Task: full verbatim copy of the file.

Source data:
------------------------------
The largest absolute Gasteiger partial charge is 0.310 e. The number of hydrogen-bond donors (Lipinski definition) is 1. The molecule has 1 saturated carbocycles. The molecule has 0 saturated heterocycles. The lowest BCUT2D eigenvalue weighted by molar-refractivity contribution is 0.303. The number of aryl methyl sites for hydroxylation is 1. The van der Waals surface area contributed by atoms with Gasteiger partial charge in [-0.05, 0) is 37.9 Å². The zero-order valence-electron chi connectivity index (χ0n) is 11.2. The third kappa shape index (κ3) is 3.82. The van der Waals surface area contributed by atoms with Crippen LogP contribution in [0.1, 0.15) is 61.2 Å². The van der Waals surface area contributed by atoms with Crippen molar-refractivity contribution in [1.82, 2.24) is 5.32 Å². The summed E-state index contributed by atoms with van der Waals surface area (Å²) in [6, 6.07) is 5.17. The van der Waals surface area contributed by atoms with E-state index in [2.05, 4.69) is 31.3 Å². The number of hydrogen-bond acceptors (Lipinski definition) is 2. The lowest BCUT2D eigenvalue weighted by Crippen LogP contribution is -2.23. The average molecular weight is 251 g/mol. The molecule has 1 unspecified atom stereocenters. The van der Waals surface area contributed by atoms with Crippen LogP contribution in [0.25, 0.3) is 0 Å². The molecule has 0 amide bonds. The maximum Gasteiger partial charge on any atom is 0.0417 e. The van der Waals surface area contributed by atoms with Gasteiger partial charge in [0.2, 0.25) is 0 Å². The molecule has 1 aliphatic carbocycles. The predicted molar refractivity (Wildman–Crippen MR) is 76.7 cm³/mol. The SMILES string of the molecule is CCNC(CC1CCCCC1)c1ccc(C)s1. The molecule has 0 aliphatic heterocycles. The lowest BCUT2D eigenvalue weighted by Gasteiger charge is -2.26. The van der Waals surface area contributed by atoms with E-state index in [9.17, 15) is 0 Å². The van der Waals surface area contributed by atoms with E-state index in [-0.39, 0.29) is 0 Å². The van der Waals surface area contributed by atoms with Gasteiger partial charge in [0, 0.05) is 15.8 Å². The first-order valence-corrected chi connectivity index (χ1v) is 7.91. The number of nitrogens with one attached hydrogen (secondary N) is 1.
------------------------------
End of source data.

The largest absolute Gasteiger partial charge is 0.310 e. The number of hydrogen-bond donors (Lipinski definition) is 1. The molecule has 1 saturated carbocycles. The molecule has 0 saturated heterocycles. The lowest BCUT2D eigenvalue weighted by molar-refractivity contribution is 0.303. The number of aryl methyl sites for hydroxylation is 1. The van der Waals surface area contributed by atoms with Gasteiger partial charge in [-0.05, 0) is 37.9 Å². The zero-order valence-electron chi connectivity index (χ0n) is 11.2. The third kappa shape index (κ3) is 3.82. The van der Waals surface area contributed by atoms with Crippen LogP contribution in [0.1, 0.15) is 61.2 Å². The van der Waals surface area contributed by atoms with Crippen molar-refractivity contribution in [1.82, 2.24) is 5.32 Å². The summed E-state index contributed by atoms with van der Waals surface area (Å²) in [6, 6.07) is 5.17. The van der Waals surface area contributed by atoms with E-state index in [2.05, 4.69) is 31.3 Å². The number of hydrogen-bond acceptors (Lipinski definition) is 2. The lowest BCUT2D eigenvalue weighted by Crippen LogP contribution is -2.23. The average molecular weight is 251 g/mol. The molecule has 1 unspecified atom stereocenters. The van der Waals surface area contributed by atoms with Crippen LogP contribution in [0.25, 0.3) is 0 Å². The molecule has 0 amide bonds. The maximum Gasteiger partial charge on any atom is 0.0417 e. The van der Waals surface area contributed by atoms with Gasteiger partial charge in [0.2, 0.25) is 0 Å². The molecule has 1 aliphatic carbocycles. The predicted molar refractivity (Wildman–Crippen MR) is 76.7 cm³/mol. The SMILES string of the molecule is CCNC(CC1CCCCC1)c1ccc(C)s1. The molecule has 0 aliphatic heterocycles. The lowest BCUT2D eigenvalue weighted by Gasteiger charge is -2.26. The van der Waals surface area contributed by atoms with E-state index in [9.17, 15) is 0 Å². The van der Waals surface area contributed by atoms with E-state index in [-0.39, 0.29) is 0 Å². The van der Waals surface area contributed by atoms with Gasteiger partial charge in [0, 0.05) is 15.8 Å². The first-order valence-corrected chi connectivity index (χ1v) is 7.91. The number of nitrogens with one attached hydrogen (secondary N) is 1.